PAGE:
At 5am on the morning of our interview, Fearne Cotton awoke to find her seven-year-old son, Rex, standing by the bed with a pressing announcement to make. ‘He’d written a song in his sleep – and did I want to hear it?’ Groaning, the TV presenter, radio DJ, author and mental-health campaigner is unable to suppress a smile. ‘I just said, “Whoa, mini Chris Martin – now is not the time.”’
Juggling her son’s wild bouts of creativity with both his homeschooling and that of his four-year-old sister, Honey, hasn’t been easy. Then there’s the cooking, the recording of her chart-topping podcast, Happy Place, and the immense amount of work needed to turn Fearne’s Happy Place Festival – which was due to take place in London this August and Cheshire in September – into a ‘fully immersive virtual experience’. So although her husband Jesse Wood – the 43-year-old musician son of Rolling Stone Ronnie – ‘has been doing as much as me and is always happy to get stuck in,’ she assures me, ‘the whole thing has been full on.’
Speaking from a bedroom-turned-office in her London home, Fearne doesn’t look frazzled. Bright-eyed and open-faced, the 38-year-old seems as perky and put-together as always. Then again, I’ve misread Fearne before; we all have.
She’s no longer the wholesome 15-year-old from GMTV’s Disney Club nor the chirpy pixie from Top of the Pops. She’s not the relentlessly positive host of every Red Nose Day and Comic Relief telethon I’ve ever watched, Keith Lemon’s madcap team captain from Celebrity Juice, nor (until 2015) Radio 1’s too-cool-for-school DJ. And she’s certainly not the bubbly party girl I’ve watched apparently revelling in her own beauty, style and confidence from across the room at many an event and award ceremony over the years. Because, for much of that time, as it turned out, Fearne was battling depression and anxiety, which manifested itself in a 10-year battle with bulimia, paralysing panic attacks, and what she now believes was ‘probably a nervous breakdown’ in her late 20s. All of which led to a complete life change, and the setting up of a mental wellness empire ‘that puts fire in my belly every single day’.
Had mental health issues not been destigmatised pre-Covid-19, they most certainly have been over the past three months, when many of us have watched even our most robust family members and friends crumble. ‘Even if you’re lucky enough not to be directly affected by it,’ says Fearne, ‘we’ve all been impacted. Because when we’re not trying to mitigate this bombardment of bad news and conflicting information, we’re trying to digest the seismic shift the planet is going through. Our brains just aren’t equipped to deal with either.’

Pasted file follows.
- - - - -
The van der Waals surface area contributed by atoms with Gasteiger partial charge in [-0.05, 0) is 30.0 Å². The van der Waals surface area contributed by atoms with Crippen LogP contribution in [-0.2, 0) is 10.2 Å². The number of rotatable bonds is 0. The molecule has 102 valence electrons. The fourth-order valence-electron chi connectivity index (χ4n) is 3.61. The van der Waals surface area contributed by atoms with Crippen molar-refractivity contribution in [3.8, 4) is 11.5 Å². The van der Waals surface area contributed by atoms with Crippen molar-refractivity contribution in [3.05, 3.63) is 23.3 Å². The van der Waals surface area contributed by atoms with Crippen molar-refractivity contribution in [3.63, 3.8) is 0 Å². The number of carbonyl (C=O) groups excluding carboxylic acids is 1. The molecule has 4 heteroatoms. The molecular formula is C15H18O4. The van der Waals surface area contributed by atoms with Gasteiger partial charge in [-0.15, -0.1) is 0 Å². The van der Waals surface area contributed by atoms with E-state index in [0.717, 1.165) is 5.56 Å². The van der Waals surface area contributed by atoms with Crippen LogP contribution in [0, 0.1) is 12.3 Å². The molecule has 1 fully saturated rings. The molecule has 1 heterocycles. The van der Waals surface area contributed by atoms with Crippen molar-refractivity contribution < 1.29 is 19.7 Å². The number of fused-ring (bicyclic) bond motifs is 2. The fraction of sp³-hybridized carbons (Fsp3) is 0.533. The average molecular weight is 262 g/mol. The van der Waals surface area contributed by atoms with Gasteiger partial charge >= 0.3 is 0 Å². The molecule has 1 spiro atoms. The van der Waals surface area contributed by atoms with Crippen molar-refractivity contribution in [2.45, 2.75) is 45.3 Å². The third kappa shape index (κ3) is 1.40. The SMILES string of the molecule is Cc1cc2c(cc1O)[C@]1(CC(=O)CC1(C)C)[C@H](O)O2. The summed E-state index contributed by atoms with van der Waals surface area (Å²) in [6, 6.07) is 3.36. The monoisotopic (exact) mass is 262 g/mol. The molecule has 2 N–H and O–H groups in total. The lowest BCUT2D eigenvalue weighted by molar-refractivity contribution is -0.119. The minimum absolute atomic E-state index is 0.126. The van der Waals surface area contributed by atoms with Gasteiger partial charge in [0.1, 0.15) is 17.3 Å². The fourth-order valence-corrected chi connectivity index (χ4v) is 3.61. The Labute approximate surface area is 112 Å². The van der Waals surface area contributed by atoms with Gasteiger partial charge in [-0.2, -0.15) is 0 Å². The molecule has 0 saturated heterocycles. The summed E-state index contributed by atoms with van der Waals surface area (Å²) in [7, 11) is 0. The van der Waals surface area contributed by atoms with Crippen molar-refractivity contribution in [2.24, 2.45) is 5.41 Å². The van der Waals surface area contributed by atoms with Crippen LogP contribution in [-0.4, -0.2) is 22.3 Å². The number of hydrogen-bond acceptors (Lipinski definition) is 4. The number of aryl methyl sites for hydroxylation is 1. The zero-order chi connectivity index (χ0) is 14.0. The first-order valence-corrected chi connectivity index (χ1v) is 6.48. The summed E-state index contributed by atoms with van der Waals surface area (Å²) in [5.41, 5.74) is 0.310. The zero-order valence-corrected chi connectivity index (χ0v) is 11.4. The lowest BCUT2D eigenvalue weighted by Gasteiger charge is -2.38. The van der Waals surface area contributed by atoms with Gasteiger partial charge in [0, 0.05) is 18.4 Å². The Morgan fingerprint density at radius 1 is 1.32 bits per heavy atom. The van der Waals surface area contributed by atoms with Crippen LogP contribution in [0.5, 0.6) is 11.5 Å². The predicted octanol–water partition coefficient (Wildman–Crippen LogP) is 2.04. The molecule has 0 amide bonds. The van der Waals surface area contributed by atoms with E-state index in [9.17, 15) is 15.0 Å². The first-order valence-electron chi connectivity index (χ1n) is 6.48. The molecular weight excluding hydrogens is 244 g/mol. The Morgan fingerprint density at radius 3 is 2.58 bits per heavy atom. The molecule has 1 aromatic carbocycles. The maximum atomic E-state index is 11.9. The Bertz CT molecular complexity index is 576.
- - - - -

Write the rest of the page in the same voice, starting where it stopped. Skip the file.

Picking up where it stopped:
In keeping with the new, searingly honest approach that has spawned a series of bestselling self-help books, Fearne posted a selfie in early lockdown, leaning against her bathroom sink. That night, she explained, she’d experienced her ‘first panic attack in months’. The peaks and troughs of adrenaline that have taken so many of us by surprise have often left her, she says, ‘in a slump by 4pm, wanting to eat the whole fridge and then have a huge nap – if not go to bed for the night’.
Yet Fearne feels profoundly lucky. ‘Because I’ve able to carry on working while so many of my friends can’t do a thing. My husband [guitarist with the band Reef] might potentially not tour for another year and a half, so he’s certainly feeling anxious and fearful about that.’ And despite ‘a couple’ of lockdown tiffs, she and her husband of six years – who has two children from his first marriage, Arthur, 18, and Lola, 14 – ‘have got on so well, and actually really been able to enjoy our relationship and the slower pace of life’.
Planning the new, online Happy Place Festival – described by friend Russell Brand as the ‘Woodstock of Wellness’ after its first outing IRL last year – has also clearly boosted Fearne’s morale, and she becomes childishly excited as she explains how it will work. ‘You’ll log on to the home page and there will be a map, like at Glastonbury, indicating where to find the yoga area or the night-time music section with the cocktail masterclasses you’ll be able to take.’ Many of the experts who have been most helpful to Fearne over the years – such as alternative therapist Rebecca Dennis, ‘who taught me this breathing technique that has helped me release a lot of trauma’ – will be giving workshops. ‘And it’s all for free, so there’s no pressure to commit.’
Creating ‘a community where there is no shame in talking about how you’re feeling’ is all she has wanted to do since she decided to confront her issues and try to get well. Because for Fearne – the daughter of a signwriter and an alternative therapist who spent a ‘normal, working-class, suburban childhood’ in Eastcote, Middlesex, going to the local state school, ‘with ballet and drama club at the weekend’ – that shame was one of the reasons she suffered in silence for so long.
‘I always see my mental problems starting with the depression, but of course that’s not true, because I was bulimic for 10 years before that,’ she says, slowly. ‘And there must have been a moment where I thought, “This seems like a good idea,” and tried it for the first time, but I don’t think the trigger can have been that day.’ Can she pinpoint what or when that trigger was now? ‘I think being on the telly from the age of 15 onwards. After all, I was just a porous teenager sponging it all in.’ Then there was something Fearne hasn’t really talked about: ‘My mum has struggled with her mental health her whole life, but we’ve only recently started talking about that more together. And I only found out when my maternal grandmother passed away that she had had many nervous breakdowns as a child.’